Nobel laureate Paul Krugman wrote a lengthy article, “Building a Green Economy,” in last Sunday’s New York Times Magazine. Krugman is an able writer. He laid out the textbook arguments on climate change from the problem-and-act perspective, and his fact-of-the-matter tone and apparent expertise no doubt misled many readers.
Although he technically said nothing demonstrably false, Krugman gives the impression that there is widespread consensus that drastic action is needed to avert catastrophic climate change. This is simply not true, and all we have to do is actually read the consensus reports to see that Krugman is misleading his readers.
Krugman’s Summary of the Climate Science
After giving a good summary of the standard issues in the economics of climate change, Krugman pauses to comment on what the natural scientists (as opposed to the economists) have to say on the subject:
This is an article on climate economics, not climate science.
“Yes, you read that correctly. Paul Krugman, a Nobel Laureate, writing in America’s paper of record, just accused nearly half of the House of Representatives, including both Republicans and Democrats, as guilty of treason against the very planet—along, presumably with the many thousands of scientists, policy analysts, economists, and environmentalists who have raised objections to the Waxman-Markey energy bill.”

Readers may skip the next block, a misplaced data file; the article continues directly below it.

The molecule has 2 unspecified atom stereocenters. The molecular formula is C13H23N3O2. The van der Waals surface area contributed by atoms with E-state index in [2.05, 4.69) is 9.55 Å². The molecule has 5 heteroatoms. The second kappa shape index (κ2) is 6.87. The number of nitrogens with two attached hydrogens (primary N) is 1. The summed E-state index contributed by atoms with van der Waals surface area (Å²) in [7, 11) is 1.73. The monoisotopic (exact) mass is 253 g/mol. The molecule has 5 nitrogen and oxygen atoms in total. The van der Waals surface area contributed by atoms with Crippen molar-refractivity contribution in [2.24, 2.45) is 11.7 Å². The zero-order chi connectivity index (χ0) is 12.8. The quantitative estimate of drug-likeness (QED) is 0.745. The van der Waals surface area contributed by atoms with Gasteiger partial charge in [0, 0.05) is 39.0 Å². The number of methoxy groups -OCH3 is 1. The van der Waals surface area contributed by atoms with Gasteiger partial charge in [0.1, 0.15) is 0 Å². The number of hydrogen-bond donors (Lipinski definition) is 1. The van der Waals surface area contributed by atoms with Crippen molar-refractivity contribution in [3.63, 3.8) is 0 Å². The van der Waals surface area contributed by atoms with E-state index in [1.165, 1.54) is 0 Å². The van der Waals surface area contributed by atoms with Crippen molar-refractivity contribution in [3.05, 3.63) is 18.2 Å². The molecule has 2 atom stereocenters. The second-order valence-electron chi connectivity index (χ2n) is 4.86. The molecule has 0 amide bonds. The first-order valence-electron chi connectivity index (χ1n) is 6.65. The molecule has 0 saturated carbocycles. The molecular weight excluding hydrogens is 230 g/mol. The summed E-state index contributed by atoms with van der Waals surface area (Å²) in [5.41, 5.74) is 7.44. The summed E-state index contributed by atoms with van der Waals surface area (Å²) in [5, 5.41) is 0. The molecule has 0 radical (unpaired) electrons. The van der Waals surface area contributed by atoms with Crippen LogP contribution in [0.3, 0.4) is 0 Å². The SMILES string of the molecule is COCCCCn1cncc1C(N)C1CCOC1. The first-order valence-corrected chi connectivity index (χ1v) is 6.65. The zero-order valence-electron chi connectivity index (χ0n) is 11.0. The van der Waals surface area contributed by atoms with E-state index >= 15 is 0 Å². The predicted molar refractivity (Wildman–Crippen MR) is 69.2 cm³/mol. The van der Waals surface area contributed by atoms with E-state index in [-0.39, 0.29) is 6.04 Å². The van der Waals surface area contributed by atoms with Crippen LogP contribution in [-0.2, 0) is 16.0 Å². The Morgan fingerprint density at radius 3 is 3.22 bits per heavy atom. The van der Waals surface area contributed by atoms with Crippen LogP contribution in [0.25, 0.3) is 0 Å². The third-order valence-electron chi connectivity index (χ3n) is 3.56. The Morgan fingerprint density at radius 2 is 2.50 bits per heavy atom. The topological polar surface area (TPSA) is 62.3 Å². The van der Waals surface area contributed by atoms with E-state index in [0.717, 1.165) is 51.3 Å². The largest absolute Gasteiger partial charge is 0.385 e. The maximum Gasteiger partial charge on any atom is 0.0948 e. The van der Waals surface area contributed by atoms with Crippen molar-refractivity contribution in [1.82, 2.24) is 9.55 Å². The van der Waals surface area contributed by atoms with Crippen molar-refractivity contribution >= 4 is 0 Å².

– Ken Green, “Is Paul Krugman Inciting Violence?” The Enterprise Blog, June 29, 2009
New York Times op-ed columnist Paul Krugman recently praised the passage of the Waxman-Markey climate change bill by the House of Representatives as a “remarkable achievement.” But rather than just congratulte House members voting aye, Krugman disparaged the nays as having undertaken “treason against the planet” for choosing “willfully, to ignore that threat [from climate change], placing future generations of Americans in grave danger, simply because it’s in their political interest to pretend that there’s nothing to worry about.”…
Chip Knappenberger was perhaps the first analyst to demonstrate the negligible impact on global temperatures that would result from unilateral U.S. adoption of the pending Waxman-Markey bill. Knappenberger showed that even if the U.S. cut its emissions by 83% (of the 2005 level) by the year 2050, and then capped them at that level indefinitely, the schedule of global temperature increases would only be postponed by about five years.
Naturally, supporters of strong government action argued that the whole point of Waxman-Markey was to give American negotiators credibility when they demanded reciprocal action from other countries; Paul Krugman says as much in a recent blog post. Yet this leads to the next major problem: If the whole world adopted the stringent emission cutbacks in Waxman-Markey, then the costs to the global economy would far outweigh any reasonable estimate of the benefits (measured in avoided climate damage).…